Send a Tweet
Most Popular Choices
Share on Facebook 6 Share on Twitter Printer Friendly Page More Sharing
Life Arts   

It's not your age that counts in a race for your life!

By       (Page 1 of 1 pages)   1 comment
Message Frosty Wooldridge
Become a Fan
  (5 fans)

Nothing in the world can take the place of persistence.  Talent will not; nothing is more common than unsuccessful people with  talent.  Genius will not; unrewarded genius is almost a proverb.  Education will not; the world is full of educated derelicts.  Persistence and determination alone are omnipotent.  The slogan  "Press on" has solved and always will solve, the problems of the  human race.

                                                                                                        A Wise Man
Touring through Hobart, Indiana, one summer, I heard about a  triathlon being run the next day.  I decided to enter if they  allowed same-day registration.  The swim, bike and run event  takes place worldwide, with a large following of people from many  walks of life.  I had run in several dozen myself and it was a  great way to meet people who enjoyed physical fitness. 

Even while touring, I like to run and swim at every  opportunity along the route.  I swim in rivers, lakes, pools and  oceans.  Running is easy to do in the mornings before breaking  camp.  Bicycling is easy for me as I crank the pedals 70 miles a  day, which includes a handicap of 70 pounds of gear.  It would be  fun to test my mettle in a triathlon.

The next morning, I was allowed to register when several  competitors didn't show up.  After stashing my bags and camping  gear with a family from Indianapolis who came to race, I surveyed  the course.  It included a mile swim, 46-mile bike ride and  finished with a six mile run. The race was set in age group waves.  More than 600  triathletes lined up on the beach.  They ranged in ages from 18  through 71.  The oldest woman was 71 and the oldest man was 69.   Knowing how tough a sport it is, I was amazed at the number of  older people lining up for the swim. 

When the gun fired, the first wave of triathletes dove in  with arms flying through the water.  When my age group came up, I  stepped up to the line.  I was nervous and full of expectation.  I knew the next four plus hours were going to be tough.  I couldn't  help myself.  I was going to push my body to its limits during  the race. 

In seconds, I pulled handfuls of water past my body as I  swam toward the distant marker.  Some guys were cruising past me,  and I was passing others.  I was in the thick of it.  Rounding  the marker eight minutes later, I felt good as my strokes were  strong.  I cruised into the beach with a good time.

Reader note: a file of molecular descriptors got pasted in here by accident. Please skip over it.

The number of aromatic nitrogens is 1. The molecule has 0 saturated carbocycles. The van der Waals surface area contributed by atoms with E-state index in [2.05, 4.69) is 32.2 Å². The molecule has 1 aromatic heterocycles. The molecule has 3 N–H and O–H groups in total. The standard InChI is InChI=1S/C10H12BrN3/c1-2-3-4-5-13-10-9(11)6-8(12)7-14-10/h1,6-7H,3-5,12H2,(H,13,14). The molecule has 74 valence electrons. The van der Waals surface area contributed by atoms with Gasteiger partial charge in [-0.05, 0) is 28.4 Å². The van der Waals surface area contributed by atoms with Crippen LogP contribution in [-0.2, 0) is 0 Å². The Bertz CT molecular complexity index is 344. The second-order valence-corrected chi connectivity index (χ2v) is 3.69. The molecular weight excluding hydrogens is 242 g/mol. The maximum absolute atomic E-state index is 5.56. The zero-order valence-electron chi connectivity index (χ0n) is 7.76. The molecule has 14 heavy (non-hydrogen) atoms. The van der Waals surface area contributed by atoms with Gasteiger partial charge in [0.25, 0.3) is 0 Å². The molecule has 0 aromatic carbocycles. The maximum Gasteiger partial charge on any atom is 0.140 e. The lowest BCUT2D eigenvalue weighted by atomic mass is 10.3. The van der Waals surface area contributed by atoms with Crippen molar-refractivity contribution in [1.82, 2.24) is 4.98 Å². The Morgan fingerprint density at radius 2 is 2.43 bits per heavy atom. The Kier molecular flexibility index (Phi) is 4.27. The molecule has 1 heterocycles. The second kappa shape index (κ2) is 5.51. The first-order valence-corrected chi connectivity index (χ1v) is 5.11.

After changing my clothes, I jumped on my bike, and flew  down the road.  Several people glanced at me on my mountain bike  as if I were pretty strange compared to those sleek racers, but I  didn't mind.  My legs made up for a lot of their equipment.  I  kept picking them off, one by one.   For the next hour, I was  hammering down on them at 25 miles per hour, sometimes faster as  I gained surges of strength.  By the time I came into the  transition area, I was in the top ten of my age group.  A quick  change of shoes and I rushed onto the running course. 

The run was tougher because I hadn't been training, so I  wasn't picking anyone off, but I wasn't losing places either.  I  ran into the shoot in the top third of the racers and ninth place  for my age group.  It was quite a feeling to have been at full  throttle for four hours.  Everyone stood around, cheering the racers as they came in  from the run.  Even though it was a race, everyone loved to see  every competitor finish.  Most of us congregated around the  fruit, bagel and drink tent.  I ate 30 pieces of cut-up orange  slices, watermelon and grapes.  An hour later, most people were  off the race course and race sponsors announced the awards  ceremony would be held in fifteen minutes.

People gathered around the platform while the times and  awards were given out.  By the time they were nearly finished, it  was more than four hours since the start of the race.  Many  people were going home, when the sponsor made a special  announcement.

"Friends, you're not going to believe this, but two racers  are still out on the course, and they're battling for second to  last place," he said. "Right now, 69 year old John Haglan is  leading 71 year old Martha Gingrich.  They're a half mile out, so  if you would like to cheer them at the finish, let's line the race  course."